Use this URL to cite or link to this record in EThOS: http://ethos.bl.uk/OrderDetails.do?uin=uk.bl.ethos.581757
Title: Computational simulation of the intervertebral disc
Author: Luxmoore, Bethany Jane
Awarding Body: University of Leeds
Current Institution: University of Leeds
Date of Award: 2013
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Abstract:
The intervertebral disc is a complex structure unlike any other in the human body. The capability to withstand high loads and deformations in six degrees of freedom is facilitated by the unique soft tissue structures. However, the mechanical behaviour of these tissues is not well understood. The aim of this project was to investigate methods of deriving structural information about the tissues of the intervertebral disc for application in computational simulation, with particular focus on the mechanical function of the annulus fibrosis and how the behaviour of this tissue is governed by its substructures. Magnetic resonance imaging techniques were assessed for potential to inform specimen specific models of the disc. Imaging sequences were developed and validated to image in vitro disc samples in unloaded and compressed states. These images captured the lamellar structure of the annulus in three dimensions to a level of detail not previously published. The image data facilitated the development of a novel method of specimen specific model construction, as well as providing experimental deformation data, against which the models were directly validated. Sensitivity analyses on both generalised and specimen specific models illustrated the influence of interlamellar interaction representation on the gross mechanics of the disc models. The models were adapted to illustrate the effects of tissue degeneration and intervention on disc mechanics Interlamellar interactions and tissue level mechanics were further investigated by developing specimen specific models of disc tissue samples based on microscopy data. Novel methods were developed to implement qualitative histological data into finite element analyses of annulus tissue samples. Interlamellar interactions were shown to provide a strong bond between lamellae. The parameters and variables involved in the mechanical system of the disc pose major challenges for experimental investigation. This study has successfully laid the ground work to negotiate these challenges using a computational approach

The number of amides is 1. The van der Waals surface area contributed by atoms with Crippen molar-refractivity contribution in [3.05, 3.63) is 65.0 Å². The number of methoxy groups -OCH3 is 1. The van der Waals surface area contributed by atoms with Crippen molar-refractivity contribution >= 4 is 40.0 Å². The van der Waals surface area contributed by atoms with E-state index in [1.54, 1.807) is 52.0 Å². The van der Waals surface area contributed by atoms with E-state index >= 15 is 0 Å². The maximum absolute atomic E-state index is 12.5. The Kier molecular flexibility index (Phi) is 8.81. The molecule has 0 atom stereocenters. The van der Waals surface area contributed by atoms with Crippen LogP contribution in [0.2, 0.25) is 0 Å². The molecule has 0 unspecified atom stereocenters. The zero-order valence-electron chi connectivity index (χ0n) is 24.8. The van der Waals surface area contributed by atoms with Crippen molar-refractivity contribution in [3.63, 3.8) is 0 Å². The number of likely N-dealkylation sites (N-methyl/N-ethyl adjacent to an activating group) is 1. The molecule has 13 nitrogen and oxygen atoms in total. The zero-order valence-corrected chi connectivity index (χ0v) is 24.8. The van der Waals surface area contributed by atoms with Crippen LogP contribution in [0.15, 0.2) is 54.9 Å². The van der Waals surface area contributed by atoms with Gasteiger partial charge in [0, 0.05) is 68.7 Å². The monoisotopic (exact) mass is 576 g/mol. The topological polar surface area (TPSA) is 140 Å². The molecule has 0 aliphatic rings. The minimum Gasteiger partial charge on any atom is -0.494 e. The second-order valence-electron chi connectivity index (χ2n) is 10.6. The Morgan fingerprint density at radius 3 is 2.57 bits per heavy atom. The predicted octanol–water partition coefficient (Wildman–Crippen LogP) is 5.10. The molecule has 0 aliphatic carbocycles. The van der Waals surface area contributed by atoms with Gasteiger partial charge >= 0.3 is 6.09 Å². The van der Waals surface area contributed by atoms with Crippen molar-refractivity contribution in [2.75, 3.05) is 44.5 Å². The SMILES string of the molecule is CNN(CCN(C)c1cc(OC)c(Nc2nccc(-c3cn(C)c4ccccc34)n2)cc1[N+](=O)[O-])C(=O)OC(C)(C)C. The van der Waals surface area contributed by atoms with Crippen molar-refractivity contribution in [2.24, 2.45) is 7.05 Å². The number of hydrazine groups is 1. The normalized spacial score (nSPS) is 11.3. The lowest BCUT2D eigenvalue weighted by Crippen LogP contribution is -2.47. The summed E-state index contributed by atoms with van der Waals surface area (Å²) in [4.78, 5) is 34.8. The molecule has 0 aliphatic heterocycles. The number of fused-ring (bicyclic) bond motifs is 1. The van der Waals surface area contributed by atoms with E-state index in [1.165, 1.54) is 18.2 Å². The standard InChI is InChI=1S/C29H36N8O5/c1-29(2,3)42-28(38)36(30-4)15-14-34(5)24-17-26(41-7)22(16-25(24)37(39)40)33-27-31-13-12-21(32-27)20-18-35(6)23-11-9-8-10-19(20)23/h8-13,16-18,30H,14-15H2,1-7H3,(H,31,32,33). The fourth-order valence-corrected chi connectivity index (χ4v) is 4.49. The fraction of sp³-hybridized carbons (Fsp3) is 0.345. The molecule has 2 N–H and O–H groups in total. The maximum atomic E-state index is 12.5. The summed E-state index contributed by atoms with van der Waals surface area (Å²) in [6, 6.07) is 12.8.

Supervisor: Rehmann, S. ; Wijyaythunga, N. ; Wilcox, R. Sponsor: Not available
Qualification Name: Thesis (Ph.D.) Qualification Level: Doctoral
EThOS ID: uk.bl.ethos.581757  DOI: Not available
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